On 12 July 1950, in connection with the negotiations on the Schuman Plan, the Head of the Luxembourg delegation, Albert Wehrer, sends a letter to Joseph Bech, Luxembourg Foreign Minister, in which he stresses that it is important for Luxembourg to be a candidate for the seat of the institutions of the future European Coal and Steel Community (ECSC).
On 30 October 1950, Albert Wehrer, Luxembourg diplomatic representative in Bonn, sends a report to Joseph Bech, Luxembourg Foreign Minister, in which he outlines the procedure that should be followed so that Luxembourg will be in a favourable position regarding the question of the seat of the institutions of the Coal and Steel Community.
On 11 June 1951, Peter Zimmer, Mayor of Saarbrücken, sends a letter to Robert Schuman, Chairman of the Conference on the European Union of Coal and Steel, in which he proposes that Saarbrücken be chosen as the seat of the Community institutions.
On 30 January 1952, Charles Frey, Mayor of the City of Strasbourg and President of the Temporary Strasbourg Committee for the European Movement, informs Jacques-Camille Paris, Secretary-General of the Council of Europe, that he is willing to propose Strasbourg as the seat of the European institutions.
On 25 February 1952, the Strasbourg City Council, chaired by the Mayor, Charles Frey, President of the Temporary Strasbourg Committee for the European Movement, emphasises the benefits to be derived from the selection of Strasbourg as the seat of the institutions of the European Coal and Steel Community (ECSC).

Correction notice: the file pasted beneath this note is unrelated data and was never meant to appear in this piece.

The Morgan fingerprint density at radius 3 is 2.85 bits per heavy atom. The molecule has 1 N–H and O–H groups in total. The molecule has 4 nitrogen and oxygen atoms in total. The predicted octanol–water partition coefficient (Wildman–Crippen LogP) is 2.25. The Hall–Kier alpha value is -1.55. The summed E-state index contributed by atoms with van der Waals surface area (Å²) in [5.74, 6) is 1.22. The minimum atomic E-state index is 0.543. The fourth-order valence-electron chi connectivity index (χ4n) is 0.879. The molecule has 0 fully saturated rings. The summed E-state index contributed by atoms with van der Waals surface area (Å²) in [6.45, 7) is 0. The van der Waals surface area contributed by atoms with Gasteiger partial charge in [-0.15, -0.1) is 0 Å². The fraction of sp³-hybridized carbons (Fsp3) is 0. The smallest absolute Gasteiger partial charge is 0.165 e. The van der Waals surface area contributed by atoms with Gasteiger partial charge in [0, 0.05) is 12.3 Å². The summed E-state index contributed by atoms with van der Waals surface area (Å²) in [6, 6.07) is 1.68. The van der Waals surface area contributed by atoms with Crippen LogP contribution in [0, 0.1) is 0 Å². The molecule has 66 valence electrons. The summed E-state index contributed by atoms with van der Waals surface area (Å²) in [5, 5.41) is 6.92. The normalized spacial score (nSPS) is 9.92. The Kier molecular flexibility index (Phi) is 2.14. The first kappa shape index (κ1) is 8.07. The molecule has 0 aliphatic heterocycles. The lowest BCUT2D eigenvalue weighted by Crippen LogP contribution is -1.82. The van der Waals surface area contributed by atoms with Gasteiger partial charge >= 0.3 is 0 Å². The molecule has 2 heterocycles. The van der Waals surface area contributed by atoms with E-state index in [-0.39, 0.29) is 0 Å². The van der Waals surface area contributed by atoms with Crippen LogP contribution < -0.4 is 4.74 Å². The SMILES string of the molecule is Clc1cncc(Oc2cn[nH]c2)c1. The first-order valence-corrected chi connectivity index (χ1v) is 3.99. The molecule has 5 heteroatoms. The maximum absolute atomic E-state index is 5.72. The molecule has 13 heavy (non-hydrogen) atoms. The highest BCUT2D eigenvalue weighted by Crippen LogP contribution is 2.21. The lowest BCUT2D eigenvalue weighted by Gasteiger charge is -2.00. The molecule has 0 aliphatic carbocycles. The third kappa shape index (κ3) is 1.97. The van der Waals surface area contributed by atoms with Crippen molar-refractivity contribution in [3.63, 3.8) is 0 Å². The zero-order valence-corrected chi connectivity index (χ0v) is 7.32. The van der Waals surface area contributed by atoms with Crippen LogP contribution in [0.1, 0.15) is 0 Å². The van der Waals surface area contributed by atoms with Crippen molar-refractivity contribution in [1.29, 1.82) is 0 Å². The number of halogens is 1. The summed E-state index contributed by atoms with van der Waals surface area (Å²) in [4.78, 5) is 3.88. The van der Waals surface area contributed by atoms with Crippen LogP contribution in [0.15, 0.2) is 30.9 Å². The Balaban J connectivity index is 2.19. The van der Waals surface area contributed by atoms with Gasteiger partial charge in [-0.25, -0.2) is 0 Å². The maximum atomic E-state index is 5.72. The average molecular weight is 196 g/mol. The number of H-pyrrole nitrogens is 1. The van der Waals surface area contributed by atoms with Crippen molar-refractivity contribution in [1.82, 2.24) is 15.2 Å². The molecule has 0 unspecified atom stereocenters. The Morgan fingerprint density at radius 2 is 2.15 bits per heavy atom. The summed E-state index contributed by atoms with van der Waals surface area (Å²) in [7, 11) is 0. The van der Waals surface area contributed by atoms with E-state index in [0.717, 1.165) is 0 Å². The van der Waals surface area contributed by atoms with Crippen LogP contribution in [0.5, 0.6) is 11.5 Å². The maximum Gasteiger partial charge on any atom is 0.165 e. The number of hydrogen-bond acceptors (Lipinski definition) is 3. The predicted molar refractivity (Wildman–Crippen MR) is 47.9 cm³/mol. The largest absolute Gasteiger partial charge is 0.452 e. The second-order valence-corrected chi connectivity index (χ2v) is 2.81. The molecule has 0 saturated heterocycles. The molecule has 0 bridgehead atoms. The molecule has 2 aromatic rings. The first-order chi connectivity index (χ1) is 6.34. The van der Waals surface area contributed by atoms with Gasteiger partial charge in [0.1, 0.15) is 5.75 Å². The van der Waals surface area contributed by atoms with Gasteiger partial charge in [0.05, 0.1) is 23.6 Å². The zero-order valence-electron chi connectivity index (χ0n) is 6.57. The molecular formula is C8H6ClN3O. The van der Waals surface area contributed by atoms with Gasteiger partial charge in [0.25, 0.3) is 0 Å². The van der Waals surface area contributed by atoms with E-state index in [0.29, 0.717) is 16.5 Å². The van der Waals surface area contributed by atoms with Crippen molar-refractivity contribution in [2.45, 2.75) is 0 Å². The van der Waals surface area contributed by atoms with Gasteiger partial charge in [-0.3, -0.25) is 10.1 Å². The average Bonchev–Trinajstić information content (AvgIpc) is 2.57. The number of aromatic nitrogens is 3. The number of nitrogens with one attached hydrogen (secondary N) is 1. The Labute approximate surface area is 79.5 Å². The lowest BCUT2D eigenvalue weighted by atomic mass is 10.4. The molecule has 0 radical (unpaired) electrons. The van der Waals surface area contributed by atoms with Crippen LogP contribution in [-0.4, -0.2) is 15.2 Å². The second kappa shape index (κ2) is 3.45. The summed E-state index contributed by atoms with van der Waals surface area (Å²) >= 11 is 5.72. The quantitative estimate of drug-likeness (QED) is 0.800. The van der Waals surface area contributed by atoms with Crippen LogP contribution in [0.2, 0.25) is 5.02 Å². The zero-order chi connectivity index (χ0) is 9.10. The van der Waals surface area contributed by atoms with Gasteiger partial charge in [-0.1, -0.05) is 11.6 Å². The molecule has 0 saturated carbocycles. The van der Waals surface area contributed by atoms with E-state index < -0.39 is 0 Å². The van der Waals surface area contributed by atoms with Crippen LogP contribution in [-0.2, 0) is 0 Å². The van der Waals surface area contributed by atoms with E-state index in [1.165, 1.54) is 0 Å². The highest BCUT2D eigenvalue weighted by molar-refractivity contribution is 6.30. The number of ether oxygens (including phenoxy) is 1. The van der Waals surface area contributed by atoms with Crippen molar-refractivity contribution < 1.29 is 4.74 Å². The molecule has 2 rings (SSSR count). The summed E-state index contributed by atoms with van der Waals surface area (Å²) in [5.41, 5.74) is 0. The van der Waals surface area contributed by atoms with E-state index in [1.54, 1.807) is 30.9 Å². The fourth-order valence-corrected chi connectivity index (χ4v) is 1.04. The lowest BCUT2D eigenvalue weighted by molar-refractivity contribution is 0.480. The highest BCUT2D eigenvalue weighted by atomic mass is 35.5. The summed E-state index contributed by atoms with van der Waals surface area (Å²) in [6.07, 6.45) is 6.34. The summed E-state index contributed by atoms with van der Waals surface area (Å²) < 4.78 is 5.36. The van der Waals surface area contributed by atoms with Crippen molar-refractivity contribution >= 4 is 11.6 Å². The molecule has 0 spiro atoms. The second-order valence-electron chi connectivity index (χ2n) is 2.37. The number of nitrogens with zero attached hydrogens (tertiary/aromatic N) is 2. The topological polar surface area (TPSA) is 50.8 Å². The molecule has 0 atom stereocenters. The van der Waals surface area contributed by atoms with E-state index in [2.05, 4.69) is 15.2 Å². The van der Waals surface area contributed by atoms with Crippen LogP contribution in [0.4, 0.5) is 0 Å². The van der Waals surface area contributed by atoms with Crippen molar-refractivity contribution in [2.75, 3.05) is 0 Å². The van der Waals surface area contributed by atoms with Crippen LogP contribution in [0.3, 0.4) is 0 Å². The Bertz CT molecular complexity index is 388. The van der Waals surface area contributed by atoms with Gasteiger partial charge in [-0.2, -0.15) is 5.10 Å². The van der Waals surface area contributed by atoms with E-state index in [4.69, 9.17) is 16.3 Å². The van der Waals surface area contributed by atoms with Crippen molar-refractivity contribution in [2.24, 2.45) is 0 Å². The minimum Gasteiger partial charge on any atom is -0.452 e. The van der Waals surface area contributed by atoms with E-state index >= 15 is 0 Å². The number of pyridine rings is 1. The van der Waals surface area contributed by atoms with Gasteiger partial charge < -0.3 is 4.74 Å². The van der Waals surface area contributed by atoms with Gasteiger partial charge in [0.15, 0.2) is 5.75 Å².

In his diary, Herbert Blankenhorn, diplomatic adviser to Konrad Adenauer in the German Foreign Ministry and Ambassador of the FRG to NATO from 1955 to 1959, comments on the meeting held in Paris on 23 and 24 July 1952 regarding the Saar question and the seat of the ECSC institutions.
In an article printed on 25 July 1952, the Luxembourg newspaper Luxemburger Wort looks back at the difficult negotiations regarding the choice of headquarters for the institutions of the the European Coal and Steel Community, which eventually opted, provisionally, for Luxembourg.
The issue of where to locate the permanent seats of the institutions of the European Coal and Steel Community remained undecided for a long time. According to the cartoonist of the satirical newspaper Der Tintenfisch, one must prepare for all eventualities: ‘The Sculpture Department of the Federation of Plastic Arts may have an interesting proposal for your town …’
On 26 May 1954, at a meeting held in the presence of a large number of Belgian MPs, the City of Brussels Tourist Information Office argues for Brussels to be selected as the capital city of the European Community.
On 29 June 1954, the City of Liège officially submits its application to become the seat of the High Authority of the European Coal and Steel Community (ECSC), setting out in a dossier its arguments and the support given to these arguments by an international college of town planners.
In the summary record of its meeting of 26 November 1954, the Permanent Committee for Consultation on Foreign Policy of the Benelux countries expresses its opposition to the Franco-German bilateral arrangement to transfer the ECSC’s seat to the City of Saarbrücken.
This internal note from the Luxembourg Foreign Ministry dated 14 December 1954 describes the negotiations on the seat of the ECSC which took place at the Conference of Ministers in Paris during the night of 25 to 26 July 1952.
On 31 January 1957, Lambert Schaus, Luxembourg Ambassador to Brussels, sends a letter to Joseph Bech, Prime Minister and Foreign Minister, in which he reviews the positions of the ECSC Member States on the question of the seat of the European institutions.